By Richard Eichen
Many people are surprised by the failures of crucial government systems recently, most notably unemployment application processing. Blame has been laid upon system age and COBOL era technology. However, the unemployment systems are the visible tip of an enormous illness – much older banking, airline, hospital, and government systems were initially architected and built during the IBM S/360 mainframe era, which started circa 1964. COBOL itself was created through the contribution of Admiral Grace Hopper (who coined the term ‘bug’), beginning in the late 1950s. There have been cases where the original COBOL developers who wrote a mission-critical system not only retired but have passed away. This is old technology, so why is it still around?
Let’s dimension the size of this illness – Reuters, in 2014, came up with some troubling stats focused on the US Financial Services industry:
- 43% of banking systems rely on COBOL applications
- 80% of in-person transactions rely on COBOL
- 95% of ATM swipes rely on COBOL
- There are 220 BILLION lines of COBOL code in production systems
- The average age of a COBOL developer was 45-51 in 2014, (51-61 today, but most of us have not met a COBOL coder under 60 in a long, long, time. As of Q4 2019, about 10% of remaining COBOL coders retire annually)
Why the longevity when your mobile phone is ‘old’ in a year and ancient in 2? First, IBM’s S/360 architecture was, for its time, revolutionary in separating the underlying computer and operating system from applications software, permitting many applications to run on the same hardware. IBM, being a large company, understood the computing needs, still being defined, of other large enterprises including transaction integrity, remote terminal and device support, and a 10-year product roadmap, ensuring backward compatibility of software on their newest engines (preserving investment). Their technical field support force was top-notch, wore white shirts and ties, had been trained in customer service, and looked just like their customers’ employees, bringing peace of mind to the C-Suite.
Given the high LOE involved in software development, applications were thought-through, end to end, which did take time, and were not very flexible. It all worked; however painful it was to get there at times. Out of sight, out of mind.
It worked so well, the timesharing industry was born, the ancient ancestor of SaaS, where applications were sold on a per-transaction basis without having to install and maintain your system. For example, you could upload massive amounts of data (for the time) and have the timeshare company do the sort or run a statistics pack against it. Defense contractors were among the early providers of timesharing, selling unused computer time on their massive systems, just as Amazon initially created AWS to help pay for the increasing costs to build out their transactions and fulfillment configurations.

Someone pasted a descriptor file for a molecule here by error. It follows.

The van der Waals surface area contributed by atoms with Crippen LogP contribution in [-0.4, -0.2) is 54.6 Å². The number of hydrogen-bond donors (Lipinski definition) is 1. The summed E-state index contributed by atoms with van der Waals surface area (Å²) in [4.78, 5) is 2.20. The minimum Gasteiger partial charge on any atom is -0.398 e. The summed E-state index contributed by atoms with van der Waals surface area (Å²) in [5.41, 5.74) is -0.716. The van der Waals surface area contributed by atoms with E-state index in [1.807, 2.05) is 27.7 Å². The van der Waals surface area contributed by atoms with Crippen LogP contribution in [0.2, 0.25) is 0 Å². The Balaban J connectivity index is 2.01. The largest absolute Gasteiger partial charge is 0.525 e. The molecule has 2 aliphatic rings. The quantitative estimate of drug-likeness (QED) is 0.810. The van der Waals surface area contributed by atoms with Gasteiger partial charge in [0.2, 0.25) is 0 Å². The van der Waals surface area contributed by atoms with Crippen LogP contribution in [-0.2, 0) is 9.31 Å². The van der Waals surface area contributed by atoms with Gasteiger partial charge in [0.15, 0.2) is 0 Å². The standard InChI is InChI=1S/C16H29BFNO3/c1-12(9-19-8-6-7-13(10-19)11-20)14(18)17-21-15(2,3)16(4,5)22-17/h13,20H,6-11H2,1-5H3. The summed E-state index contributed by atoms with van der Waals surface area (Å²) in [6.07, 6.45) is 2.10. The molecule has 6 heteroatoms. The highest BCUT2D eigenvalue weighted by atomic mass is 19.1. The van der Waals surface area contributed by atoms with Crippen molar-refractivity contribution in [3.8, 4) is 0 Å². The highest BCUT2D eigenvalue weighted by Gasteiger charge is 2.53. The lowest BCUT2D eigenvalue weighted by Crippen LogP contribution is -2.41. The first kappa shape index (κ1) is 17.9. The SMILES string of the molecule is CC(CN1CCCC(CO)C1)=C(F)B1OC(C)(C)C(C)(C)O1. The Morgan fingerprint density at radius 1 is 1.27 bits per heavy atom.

From this stability, and intra-company cultural alignment, many essential but not so sexy applications became an ‘if it ain’t broke, don’t touch it’ utility. Another downside was IT’s inward focus and lack of flexibility, spawning the Business Unit use of distributed computing to avoid the regimentation and long backlogs. COBOL applications grew cobwebs while the investments went into Java-based newer systems. Given the loss of documentation over the decades, even modifying the COBOL code had significant risks, especially if there is unpaid technical debt. We forgot about legacy applications, because they worked, day in and day out – until they fell over.
As a result of the new visibility on older systems, the C-Suite should address:
- What behind the scenes applications are mission-critical, COBOL based, and if so, can they be phased out in parallel? The good news is many offshore companies have strong COBOL capabilities at desirable rates, so ongoing maintenance is affordable during the transition.
- For your SaaS vendors, have they taken old on-premise applications, thrown them into a data center (or on AZURE or AWS), and now present it as their new SaaS offering rather than rewrite them entirely?
- Have Procurement review all SaaS contract Business Continuity and Disaster Recovery sections, focusing on three key concerns:
- RTO (Recovery Time Objective, i.e., how long before they restore full service)
- RPO (Recovery Point Objective, i.e., how much data will be lost, for example, the most current transaction or a day’s worth)
- When was the last full-scope lifeboat drill, who conducted it and what were the results?
These considerations are particularly crucial in specialty applications, which can be from relatively small vendors struggling with handling user growth. In the end, this is not an abstract exercise. For example, more than one SaaS EMR vendor has recently experienced multiple complete fails, and AZURE and AWS have both had significant outages, and who knows when the COBOL unemployment systems will be back up.
Admittedly, there is not much strategic thought here, but these are tactical times.